What is the best place to go on holiday in Thailand? Where do you get hassled the least? Where can you find the best food, nicest scenery, prettiest girls? This month’s article is partly about tourism in Thailand and partly about changes Thailand has gone through in the last few years. Those among you who are looking for extensive travel information about the whole Kingdom will be disappointed. I limited myself to giving a brief recount of my recent stay in a popular Thai beach town, namely Hua Hin.
I’ve been to Hua Hin a number of times, I think five times in total, and I have to admit I quite like the place. It’s easy to get to and not too far from Bangkok. Nice A/C vans leaving from Victory Monument take you there in under three hours for the modest fare of 180 baht. Alternatively, buses leave from the Southern bus terminal, cost just a bit less and take an hour or so longer.
Apart from the first time when I ended up staying in a guesthouse, I always stay at the same middle class, Thai hotel with swimming pool where a nice, clean fan room with satellite TV, fridge, and hot water can still be had for 535 baht a night (about 15 US dollars). It’s located in the centre of town, and is only a ten minutes’ walk from the beach. It caters mainly to Thais, but more and more foreigners seem to be staying there lately. Not surprising given the modest room rate.
What is there to see or do in Hua Hin? Not a lot really. I usually limit my activities to walking or relaxing on the beach, having some seafood snacks and fresh coconuts, swimming in the hotel swimming pool and walking around town, both day and night. There are a few scenic spots where you can take nice pictures, such as Khao Takiab, i.e. a hill with Buddha statue some five kilometres to the south. You can get there by songthaew (shared taxi), motorbike taxi, tuk-tuk or just by walking along the beach. Other photo opportunities include the historic, renovated railway station and the luxurious Sofitel Central Hotel, formerly known as the Railway Hotel. I suppose there is golfing and fishing too, but I’m not really into that.
Apart from this, there is of course some shopping to be done. The daily night market in the centre of town attracts lots of people for handicraft shopping and wining and dining. The area around the Hilton Hotel is also popular, esp. with the people staying there. There is now also Market Village, a recently opened airy mall cum supermarket about two kilometres south of town, which seems to be popular with tourists staying in the nearby luxury hotels. It’s very similar to Bangkok shopping malls and not really spectacular, but I suppose it’s worth a visit if you run out of ideas about what to do. You are on holiday after all, which probably means lazing about all day and spending money.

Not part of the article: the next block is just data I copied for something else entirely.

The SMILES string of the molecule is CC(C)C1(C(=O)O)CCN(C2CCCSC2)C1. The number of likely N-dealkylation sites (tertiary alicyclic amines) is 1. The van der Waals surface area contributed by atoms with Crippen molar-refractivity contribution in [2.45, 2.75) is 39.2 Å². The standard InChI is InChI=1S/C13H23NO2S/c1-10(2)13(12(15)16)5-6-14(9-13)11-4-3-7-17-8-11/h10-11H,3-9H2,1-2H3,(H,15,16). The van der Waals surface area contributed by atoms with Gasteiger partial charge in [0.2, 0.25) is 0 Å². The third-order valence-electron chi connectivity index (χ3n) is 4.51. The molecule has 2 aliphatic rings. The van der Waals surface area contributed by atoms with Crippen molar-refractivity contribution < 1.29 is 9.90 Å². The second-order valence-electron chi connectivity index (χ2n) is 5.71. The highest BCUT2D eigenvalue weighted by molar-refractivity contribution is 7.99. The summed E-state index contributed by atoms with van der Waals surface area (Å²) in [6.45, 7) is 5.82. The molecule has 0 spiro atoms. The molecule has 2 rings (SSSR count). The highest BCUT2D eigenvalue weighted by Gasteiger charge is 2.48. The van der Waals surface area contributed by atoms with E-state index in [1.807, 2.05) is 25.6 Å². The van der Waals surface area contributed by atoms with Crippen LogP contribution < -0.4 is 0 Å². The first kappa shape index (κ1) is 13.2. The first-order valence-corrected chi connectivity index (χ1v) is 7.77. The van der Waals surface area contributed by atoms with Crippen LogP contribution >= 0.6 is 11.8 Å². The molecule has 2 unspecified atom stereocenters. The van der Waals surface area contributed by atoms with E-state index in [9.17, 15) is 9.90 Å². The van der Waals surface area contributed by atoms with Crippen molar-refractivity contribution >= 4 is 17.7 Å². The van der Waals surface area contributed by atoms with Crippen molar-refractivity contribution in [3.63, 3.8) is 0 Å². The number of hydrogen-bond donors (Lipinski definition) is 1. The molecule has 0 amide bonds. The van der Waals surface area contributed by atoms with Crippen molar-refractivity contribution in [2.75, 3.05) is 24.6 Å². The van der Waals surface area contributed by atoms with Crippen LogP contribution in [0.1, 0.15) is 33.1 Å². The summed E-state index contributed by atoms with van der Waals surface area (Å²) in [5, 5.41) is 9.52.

Let’s not forget to mention the ubiquitous tailor shops. Nowadays, you can’t walk half a block without running into an Indian tailor trying to sell you his cheap combination of suit/2 trousers/2 shirts/2 ties and some other free crap for less than 100 dollars. If you go into the shop and start looking at nice fabrics though, you’ll soon find out that the suit you really want will cost about three times as much. Still a fairly good deal for people in need of cheap suits I suppose.
The Northern hill tribe people have found Hua Hin. Whereas on previous visits I hadn’t really noticed them, this time they were there en masse. The daily night market and the area around the Hilton hotel seemed to be their favourite targets. You couldn’t sit for more than five minutes at your table before some hill tribe woman showed up and tried to sell you one of those wooden frogs or other handicrafts. Be prepared to do some bargaining but don’t go overboard. The things they sell are not extremely expensive and they only try to scrape together a living after all. Fortunately these people are quite friendly and take rejections in good spirits.